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August 19, 2020
Multipayer Primary Care Network Primary Care Transformation Population Health COVID-19
Dec 17, 2021
Dec 15, 2021
Sep 28, 2021
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Pandemic response planning has largely been focused on hospitals, personal protective equipment, testing, and contact tracing. But the more we learn about the complex nature of COVID-19 disease, the more it is clear that a successful response also requires a well-funded and robust primary care system. More advanced primary care practice methods will be needed to meet the increasing clinical and social needs of community populations. This is the moment for payers and policymakers to invest in collectively strengthening primary care and community health organizations to create the community-responsive care system needed over the long term.
From day one of the pandemic, COVID-19–related calls have inundated primary care clinics. Care teams mobilized to keep up-to-date with constantly changing clinical recommendations, and helped keep mildly sick patients at home in order to preserve hospital capacity. Clinics also flexed systems to provide coronavirus-safe usual care, including virtual visits, hot lines, and new “respiratory clinics” that were stood up overnight, often in parking lots.
Primary care investment is moving beyond special ad hoc funding arrangements to keep vulnerable practices afloat in the face of decreased revenue due to stay-at-home and distancing precautions. Payers thus have the opportunity to implement COVID- and community-responsive advanced financing mechanisms. These new payment innovation models should incentivize the following:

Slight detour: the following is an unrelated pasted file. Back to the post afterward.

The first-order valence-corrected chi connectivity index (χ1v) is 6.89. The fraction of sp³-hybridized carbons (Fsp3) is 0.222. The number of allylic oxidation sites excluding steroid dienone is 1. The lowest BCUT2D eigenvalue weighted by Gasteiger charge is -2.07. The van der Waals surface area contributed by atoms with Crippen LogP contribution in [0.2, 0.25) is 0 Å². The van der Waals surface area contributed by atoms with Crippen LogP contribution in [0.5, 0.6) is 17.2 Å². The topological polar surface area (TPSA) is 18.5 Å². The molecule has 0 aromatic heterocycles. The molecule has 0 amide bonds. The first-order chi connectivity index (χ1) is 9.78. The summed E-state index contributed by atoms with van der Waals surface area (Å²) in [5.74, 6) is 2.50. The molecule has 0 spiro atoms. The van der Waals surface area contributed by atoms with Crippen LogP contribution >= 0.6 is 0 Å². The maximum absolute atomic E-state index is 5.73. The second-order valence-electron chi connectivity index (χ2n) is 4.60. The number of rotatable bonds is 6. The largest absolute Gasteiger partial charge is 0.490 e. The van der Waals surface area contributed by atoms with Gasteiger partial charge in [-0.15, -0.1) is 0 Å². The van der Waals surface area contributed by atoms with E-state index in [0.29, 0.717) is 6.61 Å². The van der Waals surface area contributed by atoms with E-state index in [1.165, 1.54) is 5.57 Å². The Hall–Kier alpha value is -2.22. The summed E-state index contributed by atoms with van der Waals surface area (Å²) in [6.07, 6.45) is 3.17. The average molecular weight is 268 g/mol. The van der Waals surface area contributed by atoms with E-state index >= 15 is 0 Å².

Clarity around the crucial role of community-responsive primary care in addressing COVID-19 can promote a more coordinated and effective national pandemic strategy. It can also inform the next generation of overdue primary care financing. Primary care has always lived at the crossroads of physical, behavioral, and community health. Payers have a unique opportunity to strengthen those intersections to improve our nation’s health and reduce health care costs both in response to the current crisis and over the long term.
David Labby, MD, PhD, is health strategy adviser to Health Share of Oregon, the state’s largest Medicaid coordinated care organization (CCO), where he was the founding chief medical officer.
Jennifer DeVoe, MD, DPhil, is a practicing family physician and health services researcher based in Portland, Oregon and the chair of the Oregon Health & Science University (OHSU) Department of Family Medicine.
Andrew Morris-Singer, MD, is a board-certified internist and the founder and chair of Primary Care Progress, as well as co-director of the Morris-Singer Foundation.
Cat Livingston, MD, MPH, is a family physician and preventive medicine physician with expertise in evidence-based policy and an associate professor at Oregon Health & Science University.
1Personal email communication of Larry A. Green Center Quick COVID-19 Survey 6/30/2020.
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